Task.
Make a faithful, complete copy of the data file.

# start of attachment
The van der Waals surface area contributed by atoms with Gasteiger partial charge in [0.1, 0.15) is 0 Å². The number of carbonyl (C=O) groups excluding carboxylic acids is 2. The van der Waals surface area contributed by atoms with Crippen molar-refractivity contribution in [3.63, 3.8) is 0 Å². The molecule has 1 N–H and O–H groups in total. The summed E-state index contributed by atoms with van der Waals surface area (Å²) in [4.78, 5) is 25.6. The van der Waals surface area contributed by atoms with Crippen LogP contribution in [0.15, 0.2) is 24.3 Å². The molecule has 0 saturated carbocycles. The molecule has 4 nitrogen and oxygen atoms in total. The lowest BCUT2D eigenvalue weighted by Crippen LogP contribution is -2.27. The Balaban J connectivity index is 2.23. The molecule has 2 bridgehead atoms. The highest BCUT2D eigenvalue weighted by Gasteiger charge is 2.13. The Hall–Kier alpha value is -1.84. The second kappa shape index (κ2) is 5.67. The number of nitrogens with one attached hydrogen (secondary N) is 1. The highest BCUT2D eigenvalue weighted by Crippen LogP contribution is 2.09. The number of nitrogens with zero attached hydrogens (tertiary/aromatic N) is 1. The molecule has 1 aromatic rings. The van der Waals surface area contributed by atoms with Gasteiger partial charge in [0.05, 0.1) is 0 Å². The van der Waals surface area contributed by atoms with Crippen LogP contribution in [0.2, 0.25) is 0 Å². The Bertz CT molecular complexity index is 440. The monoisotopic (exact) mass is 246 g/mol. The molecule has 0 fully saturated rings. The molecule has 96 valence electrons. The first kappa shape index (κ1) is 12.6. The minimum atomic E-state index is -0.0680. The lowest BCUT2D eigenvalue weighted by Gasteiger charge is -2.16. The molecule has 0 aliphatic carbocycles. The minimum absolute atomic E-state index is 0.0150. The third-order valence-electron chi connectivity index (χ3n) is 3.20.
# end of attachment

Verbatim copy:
The van der Waals surface area contributed by atoms with Gasteiger partial charge in [0.1, 0.15) is 0 Å². The number of carbonyl (C=O) groups excluding carboxylic acids is 2. The van der Waals surface area contributed by atoms with Crippen molar-refractivity contribution in [3.63, 3.8) is 0 Å². The molecule has 1 N–H and O–H groups in total. The summed E-state index contributed by atoms with van der Waals surface area (Å²) in [4.78, 5) is 25.6. The van der Waals surface area contributed by atoms with Crippen LogP contribution in [0.15, 0.2) is 24.3 Å². The molecule has 0 saturated carbocycles. The molecule has 4 nitrogen and oxygen atoms in total. The lowest BCUT2D eigenvalue weighted by Crippen LogP contribution is -2.27. The Balaban J connectivity index is 2.23. The molecule has 2 bridgehead atoms. The highest BCUT2D eigenvalue weighted by Gasteiger charge is 2.13. The Hall–Kier alpha value is -1.84. The second kappa shape index (κ2) is 5.67. The number of nitrogens with one attached hydrogen (secondary N) is 1. The highest BCUT2D eigenvalue weighted by Crippen LogP contribution is 2.09. The number of nitrogens with zero attached hydrogens (tertiary/aromatic N) is 1. The molecule has 1 aromatic rings. The van der Waals surface area contributed by atoms with Gasteiger partial charge in [0.05, 0.1) is 0 Å². The van der Waals surface area contributed by atoms with Crippen LogP contribution in [0.2, 0.25) is 0 Å². The Bertz CT molecular complexity index is 440. The monoisotopic (exact) mass is 246 g/mol. The molecule has 0 fully saturated rings. The molecule has 96 valence electrons. The first kappa shape index (κ1) is 12.6. The minimum atomic E-state index is -0.0680. The lowest BCUT2D eigenvalue weighted by Gasteiger charge is -2.16. The molecule has 0 aliphatic carbocycles. The minimum absolute atomic E-state index is 0.0150. The third-order valence-electron chi connectivity index (χ3n) is 3.20.